The group excelled at reinterpretation of the work of others. An album highlight is a cover of Buddy Holly's "Well…All Right," in which Clapton—knowingly or otherwise—mimics the style of the Allman Brothers. (Guitarist Duane Allman would work with Clapton several months later.) In a live setting, Blind Faith often performed a re-imagined version of The Rolling Stones' classic "Under My Thumb," slowing it down and transforming it into something much funkier, with a vibe similar to Otis Redding’s “Dock of the Bay.” This strength in interpretation is one direction the band could have exploited, had they remained together.

    With the talented Winwood handling vocal duties for Blind Faith (Clapton does not sing on the album, and only “Well…All Right” features vocal harmony overdubs from Winwood), Clapton was free to concentrate on guitar. His recorded work on Winwood's songs (plus Baker’s “Do What You Like” and the Holly cover) shows Clapton successfully applying his talents to the work of others. Employing a method similar to his treatment of blues standards, Clapton plays with taste; in a departure from his approach with Cream, he rarely overplays. Clapton saved his most incendiary (and Cream-like) playing for his own composition, "Presence of the Lord." That track maintains a gospel feel throughout its verses and choruses, but when Clapton solos, the song reaches new heights. Near its end, the song features a piano-led jazzy arrangement that foreshadows a direction Winwood would explore more fully with a re-formed Traffic on subsequent albums.

    The album was not without padding. Baker's repetitive “Do What You Like”—little more than a rewrite of his "What a Bringdown" from Cream's Goodbye—wears out its welcome quickly, inciting tedium even before the obligatory drum solo. The track meanders for some fifteen minutes; in concert it would drone on even longer.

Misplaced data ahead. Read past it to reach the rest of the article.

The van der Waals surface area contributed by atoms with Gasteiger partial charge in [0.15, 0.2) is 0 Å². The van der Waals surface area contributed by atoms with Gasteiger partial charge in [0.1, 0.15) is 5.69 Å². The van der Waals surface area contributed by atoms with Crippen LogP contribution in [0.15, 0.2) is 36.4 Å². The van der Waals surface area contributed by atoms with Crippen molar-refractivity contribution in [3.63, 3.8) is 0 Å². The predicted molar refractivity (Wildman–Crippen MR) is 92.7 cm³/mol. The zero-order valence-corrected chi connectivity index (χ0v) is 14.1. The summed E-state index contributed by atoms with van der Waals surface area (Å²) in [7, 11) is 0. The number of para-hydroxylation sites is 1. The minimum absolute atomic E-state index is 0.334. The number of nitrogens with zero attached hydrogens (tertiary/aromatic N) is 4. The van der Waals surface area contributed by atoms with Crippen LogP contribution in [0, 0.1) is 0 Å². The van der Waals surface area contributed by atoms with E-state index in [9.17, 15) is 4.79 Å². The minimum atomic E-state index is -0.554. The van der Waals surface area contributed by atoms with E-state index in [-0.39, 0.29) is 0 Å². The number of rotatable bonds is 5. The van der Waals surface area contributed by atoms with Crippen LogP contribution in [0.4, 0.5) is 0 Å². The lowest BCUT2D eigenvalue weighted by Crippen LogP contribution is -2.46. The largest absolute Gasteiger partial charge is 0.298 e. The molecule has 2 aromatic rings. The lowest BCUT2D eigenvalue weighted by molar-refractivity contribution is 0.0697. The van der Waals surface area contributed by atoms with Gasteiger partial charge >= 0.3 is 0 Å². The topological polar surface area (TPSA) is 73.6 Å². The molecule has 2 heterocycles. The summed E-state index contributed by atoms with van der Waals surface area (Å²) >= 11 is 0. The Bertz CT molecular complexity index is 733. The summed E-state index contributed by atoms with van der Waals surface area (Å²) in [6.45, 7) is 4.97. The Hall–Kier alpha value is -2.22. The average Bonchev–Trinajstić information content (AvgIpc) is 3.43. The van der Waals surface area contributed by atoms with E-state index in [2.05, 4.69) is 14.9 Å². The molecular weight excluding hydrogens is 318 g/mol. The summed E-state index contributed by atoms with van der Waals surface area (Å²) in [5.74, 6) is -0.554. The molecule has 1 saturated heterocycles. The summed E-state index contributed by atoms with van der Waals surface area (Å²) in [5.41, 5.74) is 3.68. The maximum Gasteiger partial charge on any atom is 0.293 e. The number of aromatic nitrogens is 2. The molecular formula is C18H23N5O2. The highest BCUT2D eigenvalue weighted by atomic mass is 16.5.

The UK album packaging did not feature the band's name; instead it displayed a controversial photo of a topless eleven-year-old girl holding a stylized metallic model airplane. Many found the cover shocking, especially with its (arguably) phallic imagery. An alternate cover (with the band's name and a group photo) was issued for US markets.

    Blind Faith's live debut was at Hyde Park, on June 7, 1969. In between sessions for the album, the quartet played dates in Scandinavian countries, plus the UK and USA. A mere seven months after they formed, Blind Faith broke up.

    Upon the group's dissolution, Grech and Winwood briefly joined Ginger Baker's new supergroup project, Ginger Baker's Air Force, and then took part in a new version of Traffic. Clapton went on to a low-key association with Delaney and Bonnie and Friends, then to session work (including George Harrison’s All This Must Pass) before forming another short-lived outfit, Derek and the Dominos.

    In the late 1960s, many rock musicians were seeking to push the boundaries of music, tiring of the band format and searching for something new. Blind Faith represented a musical way station for four of those British musicians, a brief interlude that allowed them to collaborate with musical peers while they contemplated their next moves. But in the process of this one-off project, the group left behind an important musical document in their self-titled album.